Wednesday, February 15, 2012

becoming legal.

 i posted a few times on how i've been living illegally in the dominican republic for the past seven years. by illegally, i mean that i have made full and conscious decisions to live and stay in this country and have done nothing to legalize myself. recently, laws have changed that are forcing me to finally bite the bullet. i had three options - a work visa (which seemed complicated and, since it only lasts for one year, not really the best option for us), a residency permit (expensive and not permanent, i'd be in some sort of residential paperwork for at least ten years), or dual-citizenship.

luckily, i know somebody and that has made the process (which is already super-easy) even easier. i travelled to santo domingo to turn in my paperwork (basically -a lot of copies or birth certificates and passports) two weeks ago. last wednesday i returned to have my "interview"

i arrived on the bus - whose station is conveniently across the street from the police station i had to visit. i thought it was that police building at the top - but it's not. (during my first visit, i had a lovely argument with the guard in that building regarding my friends' clothing - inappropriate- was taken to the wrong place - obviously, i was in the WRONG building - and then ushered out the door and across the street) to this lovely gem of an institutional building.
 i had no idea where i was supposed to go in this monstrosity of mid-20th century architecture, so, eventhough i had already decided i wasn't going to abuse my connection, i had to stop by to find out where to go.

 i was given an escort (who told me i could post his face when i am sworn in) who took me to the 13th floor. we waited around for awhile. the lobby got a little crowded with others looking for a dominican passport. my guy helped do my fingerprints and fill out yet another form. seriously, forms in quadruplicate and hand-written. i was first in for my interview. nervous i wasn't, who could fail a test that asks things like "what currency is used in the dominican republic?" and "in what month do we celebrate carnaval?"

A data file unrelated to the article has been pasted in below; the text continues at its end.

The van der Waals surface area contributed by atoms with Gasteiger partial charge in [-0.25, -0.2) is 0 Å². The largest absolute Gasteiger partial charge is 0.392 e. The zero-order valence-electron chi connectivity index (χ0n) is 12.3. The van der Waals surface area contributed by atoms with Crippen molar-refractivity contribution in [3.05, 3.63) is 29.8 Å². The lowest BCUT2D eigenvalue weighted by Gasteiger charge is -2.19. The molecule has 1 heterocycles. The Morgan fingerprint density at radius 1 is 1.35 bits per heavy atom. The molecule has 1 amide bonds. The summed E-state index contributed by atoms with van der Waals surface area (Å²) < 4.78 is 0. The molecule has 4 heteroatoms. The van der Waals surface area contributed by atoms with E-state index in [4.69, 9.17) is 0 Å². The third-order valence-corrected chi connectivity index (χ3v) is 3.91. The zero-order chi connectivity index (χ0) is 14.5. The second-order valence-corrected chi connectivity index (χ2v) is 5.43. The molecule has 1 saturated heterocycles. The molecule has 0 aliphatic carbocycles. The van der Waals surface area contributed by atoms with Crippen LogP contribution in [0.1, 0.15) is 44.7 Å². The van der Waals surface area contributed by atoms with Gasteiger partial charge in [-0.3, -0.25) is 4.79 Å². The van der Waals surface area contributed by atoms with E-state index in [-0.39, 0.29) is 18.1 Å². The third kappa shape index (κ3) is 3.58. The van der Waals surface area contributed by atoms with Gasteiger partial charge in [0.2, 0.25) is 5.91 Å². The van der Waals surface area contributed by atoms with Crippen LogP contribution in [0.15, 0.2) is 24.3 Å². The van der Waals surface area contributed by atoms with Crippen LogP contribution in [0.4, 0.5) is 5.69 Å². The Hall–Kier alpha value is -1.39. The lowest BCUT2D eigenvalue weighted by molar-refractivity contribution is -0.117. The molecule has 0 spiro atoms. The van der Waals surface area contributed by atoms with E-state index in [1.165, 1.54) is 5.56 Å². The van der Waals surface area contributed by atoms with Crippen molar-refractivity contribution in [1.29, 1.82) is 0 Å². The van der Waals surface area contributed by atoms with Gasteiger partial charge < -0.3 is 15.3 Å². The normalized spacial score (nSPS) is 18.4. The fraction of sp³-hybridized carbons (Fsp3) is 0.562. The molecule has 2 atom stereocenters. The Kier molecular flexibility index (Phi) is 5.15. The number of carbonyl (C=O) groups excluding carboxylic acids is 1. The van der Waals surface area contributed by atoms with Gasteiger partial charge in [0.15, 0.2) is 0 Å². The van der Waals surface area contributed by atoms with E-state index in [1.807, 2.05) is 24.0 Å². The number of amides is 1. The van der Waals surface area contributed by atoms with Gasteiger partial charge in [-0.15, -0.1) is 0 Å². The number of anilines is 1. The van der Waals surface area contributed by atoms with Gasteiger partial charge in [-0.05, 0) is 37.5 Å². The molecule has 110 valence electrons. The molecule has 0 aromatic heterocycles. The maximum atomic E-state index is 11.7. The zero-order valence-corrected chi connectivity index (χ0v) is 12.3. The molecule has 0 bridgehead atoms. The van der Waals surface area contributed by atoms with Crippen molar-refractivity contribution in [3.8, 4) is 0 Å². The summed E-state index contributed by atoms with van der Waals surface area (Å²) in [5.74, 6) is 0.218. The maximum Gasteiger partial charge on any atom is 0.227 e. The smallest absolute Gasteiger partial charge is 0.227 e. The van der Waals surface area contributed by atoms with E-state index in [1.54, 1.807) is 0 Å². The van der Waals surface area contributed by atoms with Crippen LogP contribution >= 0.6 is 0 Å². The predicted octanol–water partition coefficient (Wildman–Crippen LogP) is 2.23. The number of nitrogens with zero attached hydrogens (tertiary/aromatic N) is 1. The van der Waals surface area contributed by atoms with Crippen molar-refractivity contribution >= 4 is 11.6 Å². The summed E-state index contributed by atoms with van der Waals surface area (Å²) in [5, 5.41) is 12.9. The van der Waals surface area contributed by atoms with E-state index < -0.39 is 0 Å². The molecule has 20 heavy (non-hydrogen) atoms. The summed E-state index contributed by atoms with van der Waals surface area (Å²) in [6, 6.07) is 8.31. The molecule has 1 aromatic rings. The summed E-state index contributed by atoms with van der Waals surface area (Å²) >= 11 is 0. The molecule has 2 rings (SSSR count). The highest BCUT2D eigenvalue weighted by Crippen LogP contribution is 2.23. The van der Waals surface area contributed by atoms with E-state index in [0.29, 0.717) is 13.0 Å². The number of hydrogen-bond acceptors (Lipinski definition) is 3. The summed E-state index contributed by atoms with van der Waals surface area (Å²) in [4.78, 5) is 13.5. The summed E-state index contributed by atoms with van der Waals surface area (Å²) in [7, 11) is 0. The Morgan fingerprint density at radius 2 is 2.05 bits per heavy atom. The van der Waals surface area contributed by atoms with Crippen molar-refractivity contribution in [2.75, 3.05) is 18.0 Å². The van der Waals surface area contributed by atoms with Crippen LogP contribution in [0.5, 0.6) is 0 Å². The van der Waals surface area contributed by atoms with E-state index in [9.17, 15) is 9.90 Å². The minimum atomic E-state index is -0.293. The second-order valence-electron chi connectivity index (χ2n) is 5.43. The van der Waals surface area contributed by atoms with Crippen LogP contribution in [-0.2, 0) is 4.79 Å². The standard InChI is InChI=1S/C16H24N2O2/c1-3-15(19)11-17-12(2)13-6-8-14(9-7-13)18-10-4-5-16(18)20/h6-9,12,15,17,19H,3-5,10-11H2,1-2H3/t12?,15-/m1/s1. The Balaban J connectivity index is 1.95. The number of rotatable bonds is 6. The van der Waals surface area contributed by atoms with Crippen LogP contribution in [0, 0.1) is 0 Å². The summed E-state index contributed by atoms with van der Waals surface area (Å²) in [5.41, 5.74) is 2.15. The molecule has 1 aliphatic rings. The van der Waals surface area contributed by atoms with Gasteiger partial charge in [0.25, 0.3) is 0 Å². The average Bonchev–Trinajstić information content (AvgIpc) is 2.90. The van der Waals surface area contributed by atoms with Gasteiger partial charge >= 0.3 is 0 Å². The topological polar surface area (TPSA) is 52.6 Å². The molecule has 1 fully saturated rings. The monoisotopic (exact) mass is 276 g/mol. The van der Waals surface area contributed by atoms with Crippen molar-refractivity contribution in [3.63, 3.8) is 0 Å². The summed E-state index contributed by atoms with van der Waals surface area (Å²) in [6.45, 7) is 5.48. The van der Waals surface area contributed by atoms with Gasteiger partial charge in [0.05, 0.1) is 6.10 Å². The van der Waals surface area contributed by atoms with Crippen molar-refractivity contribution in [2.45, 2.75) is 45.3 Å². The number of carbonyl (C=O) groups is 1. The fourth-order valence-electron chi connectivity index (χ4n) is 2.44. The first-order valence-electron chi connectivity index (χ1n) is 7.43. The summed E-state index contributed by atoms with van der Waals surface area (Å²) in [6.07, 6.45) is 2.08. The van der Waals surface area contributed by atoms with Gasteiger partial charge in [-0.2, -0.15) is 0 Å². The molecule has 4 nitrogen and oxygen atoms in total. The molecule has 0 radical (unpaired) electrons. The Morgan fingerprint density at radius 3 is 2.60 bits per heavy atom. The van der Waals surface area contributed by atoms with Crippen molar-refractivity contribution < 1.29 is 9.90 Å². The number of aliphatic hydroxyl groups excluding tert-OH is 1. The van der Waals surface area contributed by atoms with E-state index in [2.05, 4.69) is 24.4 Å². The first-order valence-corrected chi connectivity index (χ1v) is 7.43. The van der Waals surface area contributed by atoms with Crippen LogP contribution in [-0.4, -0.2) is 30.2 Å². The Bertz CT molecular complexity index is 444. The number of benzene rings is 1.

who are the founding fathers? of course, juan pablo duarte, sanchez y mella. who doesn't know that?

what are their first names? please answer formally.

because i didn't know their first names. even when she prompted me. luckily she had written down JP Duarte and offered up a rebound question with the same answer. score.

the other questions were easy, though i'd argue that technically there are a ton of trick questions on the test. if you want me to memorize from a book, let me know - but what kind of citizen does that make? first president? sanchez, technically, but the answer you're looking for is pedro santana, the first constitutional president. and when was the constitution written? last year. no lie, they change the thing like they change their underwear, but the answer to use is 1844 or something. and it's the magna carta.

after a delightful conversation with interviewer (and obnoxiously holding up the process for the rest of the waiters), i was told i had passed. my documents will now go on to the DNE (USA), the DNCD (DR) and INTERPOL to make sure i don't have a seedy background or, according to a friend on facebook, pirate dvds (because that's what interpol looks for).
i headed back to the bus, complete with new friend-escort. the whole day (with 6 hours of travel) only took a eight hours. it wasn't delightful, but it's nice to know i'm on my way to getting legal and that i'm almost done.

my fingertips were tinted that blue color for three days. it's the same ink they use to prevent fraud at election time (once you vote, they paint your finger) and i think it must be super-permanent.

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